There have been a number of posts lately along the lines of "I've inherited my grandfather's whisky collection" or "I found these whiskies in the basement". These have me eyeing my 75 or so bottles and thinking that I don't want to leave them to anyone! Okay, if I get hit by a truck tomorrow, I hope Bob will come over and pick them up (and I'm sure he won't waste any time, because when you guys get the news, no doubt a horde of vultures will descend on Springfield), and split them up with Ron and Win. But on the day that I keel over at the age of 94 or so, I hope at least that the remaining bottles are all open and half empty. He who dies with the most full bottles loses.
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Postby irishwhiskeychaser » Mon Jun 12, 2006 9:33 am

I voted no as all whisk(e)y is available to those who can buy it, and that is how it should be, the cost is determined by the market and not collectors. But who buys it is free to do so whether a collector or drinker. We have gone over all this before but some peopel can't see the point of collecting which is fair enough. however I collect for the love of whiskey and not to make money but I hope it is a worth while investment in the end too. I appreciate whiskey every much as people who don't collect as I have sampled virtually everything in my collection and most collectors I know are the same, if people think different they are fooling themselves. I like to try and use the 3 bottle rule, a bottle to keep a botttle to drink and a bottle to flog to buy me more whiskey. And I can guarentee you that I drink a whole pile more whiskey than some of you that complain about collectors. I have 20-30 bottles open at any one time and I rotate fairly quickly rarely leaving any open bottle reaching it's first birthday. My last bottle of Talisker 10 only lasted a fortnight :shock: Anyway long live us all as we all play our part in keeping the whisky industry going.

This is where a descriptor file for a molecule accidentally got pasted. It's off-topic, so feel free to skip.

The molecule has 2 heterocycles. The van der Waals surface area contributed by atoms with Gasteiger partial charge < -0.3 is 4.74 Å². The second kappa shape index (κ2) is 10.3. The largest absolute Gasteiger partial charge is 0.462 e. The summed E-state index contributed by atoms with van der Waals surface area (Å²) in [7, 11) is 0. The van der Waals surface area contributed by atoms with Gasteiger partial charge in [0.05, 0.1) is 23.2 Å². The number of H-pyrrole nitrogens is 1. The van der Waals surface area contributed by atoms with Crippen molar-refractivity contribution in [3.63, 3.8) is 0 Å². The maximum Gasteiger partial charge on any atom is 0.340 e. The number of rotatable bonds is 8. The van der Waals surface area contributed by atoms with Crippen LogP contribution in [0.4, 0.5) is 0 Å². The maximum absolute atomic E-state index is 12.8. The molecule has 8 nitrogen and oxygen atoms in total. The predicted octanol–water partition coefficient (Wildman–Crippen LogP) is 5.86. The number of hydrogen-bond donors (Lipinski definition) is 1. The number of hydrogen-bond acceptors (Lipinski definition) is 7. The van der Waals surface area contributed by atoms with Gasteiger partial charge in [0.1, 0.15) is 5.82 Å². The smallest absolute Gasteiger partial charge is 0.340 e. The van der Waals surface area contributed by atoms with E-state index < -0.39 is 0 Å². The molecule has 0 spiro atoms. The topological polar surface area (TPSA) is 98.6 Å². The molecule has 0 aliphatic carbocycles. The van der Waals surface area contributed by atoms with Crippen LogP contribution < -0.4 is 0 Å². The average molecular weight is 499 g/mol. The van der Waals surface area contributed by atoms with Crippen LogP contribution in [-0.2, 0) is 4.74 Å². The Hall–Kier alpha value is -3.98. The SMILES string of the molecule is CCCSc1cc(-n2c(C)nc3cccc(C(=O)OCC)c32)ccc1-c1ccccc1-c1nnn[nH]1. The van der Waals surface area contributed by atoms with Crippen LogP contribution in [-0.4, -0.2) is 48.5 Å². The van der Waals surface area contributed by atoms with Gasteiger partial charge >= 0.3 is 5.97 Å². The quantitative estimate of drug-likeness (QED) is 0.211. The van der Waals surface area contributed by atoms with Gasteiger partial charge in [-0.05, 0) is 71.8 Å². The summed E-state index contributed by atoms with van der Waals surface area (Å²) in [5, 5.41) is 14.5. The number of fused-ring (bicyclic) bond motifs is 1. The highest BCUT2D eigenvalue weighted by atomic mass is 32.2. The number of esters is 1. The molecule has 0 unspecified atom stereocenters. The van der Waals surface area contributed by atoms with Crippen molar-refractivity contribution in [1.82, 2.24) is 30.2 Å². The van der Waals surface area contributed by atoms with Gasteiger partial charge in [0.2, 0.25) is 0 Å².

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Postby MacLover » Mon Jun 12, 2006 10:23 am

My first take on this is I would say all whisky is for drinking, but when I think of bottles such as the Macallan Fine and Rare Series I have to think that they are priced for collectors. On second thought I am sure there is a large population of people who can afford to drink a $3000-$5000 bottle of whisky or pay $200 a dram :P.
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Postby lbacha » Mon Jun 12, 2006 10:30 am

Unfortunatly alot of those people probably don't even appreciate the whisky they just want the most expensive thing on the shelf. I use to manage a bar and alot of time I would get people coming in saying it is a special occation or something and they want the most expensive dram we had. I don't think that is the best way to pick em but some people do.

Len
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Postby irishwhiskeychaser » Mon Jun 12, 2006 11:46 am

MacLover wrote:My first take on this is I would say all whisky is for drinking, On second thought I am sure there is a large population of people who can afford to drink a $3000-$5000 bottle of whisky or pay $200 a dram :P.



lbacha wrote:Unfortunatly alot of those people probably don't even appreciate the whisky they just want the most expensive thing on the shelf. I don't think that is the best way to pick em but some people do.

Len